Exposé Online banner

More Experience — Follow Me
(Old Hippie, 2016, CD)

by Peter Thelen, Published 2016-12-11

Follow Me Cover art

One will be forgiven if they are unable to read the band name and title on the front of this beautiful CD package; just try a little harder to move your mind back to a time when such things were the norm. At least you don’t have to look at it backwards in a mirror like some of the vintage Grateful Dead albums. Only a minute or two into the opening title track it becomes evident (effected voices, vintage organ, fuzzy guitar with auto-wah) that the band has set their sights backward to the sounds of Saucerful era Floyd (or even earlier) as well as the general psychedelic feel of much of what was coming out of Britain in the late 60s. The second cut introduces tabla and more of an overall Indian influenced melodic sound that was also the thing to do in the mid-to-late 60s, as practiced by the names of the day (Beatles, Donovan, etc.) brought forward 40+ years by this five-piece outfit led by Piotr Dudzikowski, who wrote, recorded, mixed, and mastered all of the seven cuts here; he also sings and plays most of the instruments throughout except for drums and percussion, organ and piano on certain tracks, and some female vocals on two. I’m not clear on whether this is strictly a studio configuration or whether the other four take a greater role in the band’s live performances. There’s a nice jazzy break in “Now We Are Dreaming” that adds an surprise of an entirely different flavor to their sound at that point. The vocals, when not heavily effected, are generally soft and gentle, treated with a slight echo effect, as typified on “Flower F\for Us.” Each new song takes on a new aspect of an age-old style that encapsulates that moment somewhere between 1966 and 1969 when creative innocence seemed to be a more important ingredient in music than the strict formulas that replaced those heady ideals. The closer, “We Couldn’t Get Much Higher,” does seem to be a bit derivative of the Stones hit “19th Nervous Breakdown” in parts, but that’s not necessarily a bad thing, they do enough with it to make it an interesting way to close the album. Beginning to end, this only gets better and better with repeated plays. Indeed, fire up a doob and let this music take you back to a better, or at least more interesting time. Great stuff.


Filed under: New releases, 2016 releases

Related artist(s): More Experience

Latest news

2020-09-09
Simeon Coxe RIP – Simeon Coxe, best known for his experimental electronics in the band Silver Apples, has died at the age of 82. The band's 1968 debut album set the stage for both German electronic music and experimental punk music a decade later. Coxe died on September 8 from pulmonary fibrosis. » Read more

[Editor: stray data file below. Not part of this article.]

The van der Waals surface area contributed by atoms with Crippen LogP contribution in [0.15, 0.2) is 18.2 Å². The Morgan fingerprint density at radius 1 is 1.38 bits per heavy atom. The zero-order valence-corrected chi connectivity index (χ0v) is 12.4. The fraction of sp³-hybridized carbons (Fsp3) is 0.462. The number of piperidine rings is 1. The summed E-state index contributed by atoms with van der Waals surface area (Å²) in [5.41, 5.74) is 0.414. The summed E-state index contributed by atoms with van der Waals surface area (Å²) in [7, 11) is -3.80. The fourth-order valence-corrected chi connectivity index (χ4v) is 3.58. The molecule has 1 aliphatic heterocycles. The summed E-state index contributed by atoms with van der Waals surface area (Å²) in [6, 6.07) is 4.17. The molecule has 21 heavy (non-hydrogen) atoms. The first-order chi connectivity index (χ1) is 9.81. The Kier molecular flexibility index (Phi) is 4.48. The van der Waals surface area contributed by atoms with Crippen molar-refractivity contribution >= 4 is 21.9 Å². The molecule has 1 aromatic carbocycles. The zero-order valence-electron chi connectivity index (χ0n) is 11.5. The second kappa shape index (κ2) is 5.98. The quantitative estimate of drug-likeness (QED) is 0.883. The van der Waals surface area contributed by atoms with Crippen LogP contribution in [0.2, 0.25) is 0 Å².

2020-09-05
Gary Peacock RIP – Legendary bassist Gary Peacock, veteran of many recordings and performances with Paul Bley, George Russell, Roland Kirk, Bill Evans, Tony Williams, and many more. » Read more

2020-07-22
Tim Smith RIP – Tim Smith, leader of the eccentric band Cardiacs, has died at the age of 59 after many years of health problems. Cardiacs was known for intense and complicated music that combined punk energy with the rhythmic and harmonic sophistication of progressive rock. » Read more

2020-07-12
Judy Dyble RIP – Singer-songwriter Judy Dyble, who was a founding member of Fairport Convention and one of the distinctive voices of the 60s folk revival in Britain, has died at the age of 71. Her passing came at the end of a long illness, though which she continued to work. » Read more

2020-07-06
Ennio Morricone RIP – Famed composer Ennio Morricone has died at the age of 91. The creator of scores for more than 500 movies, some of his works have become the most recognizable sounds in the history of cinema. His soundtracks for Sergio Leone's Westerns made from 1964 to 1971, are iconic landmarks in film music, but he also composed for dramas, comedies, and other genres. He won the Academy Award for Best Original Score in 2016 for The Hateful Eight. » Read more


Previously in Exposé...

Boiled in Lead - Alloy – I discovered Boiled in Lead with their second album, Hotheads (1986). I’ve always liked the combination of Celtic music and rock, and this band does it like no other — alternating, or even...  (1999) » Read more



Listen & discover



Print issues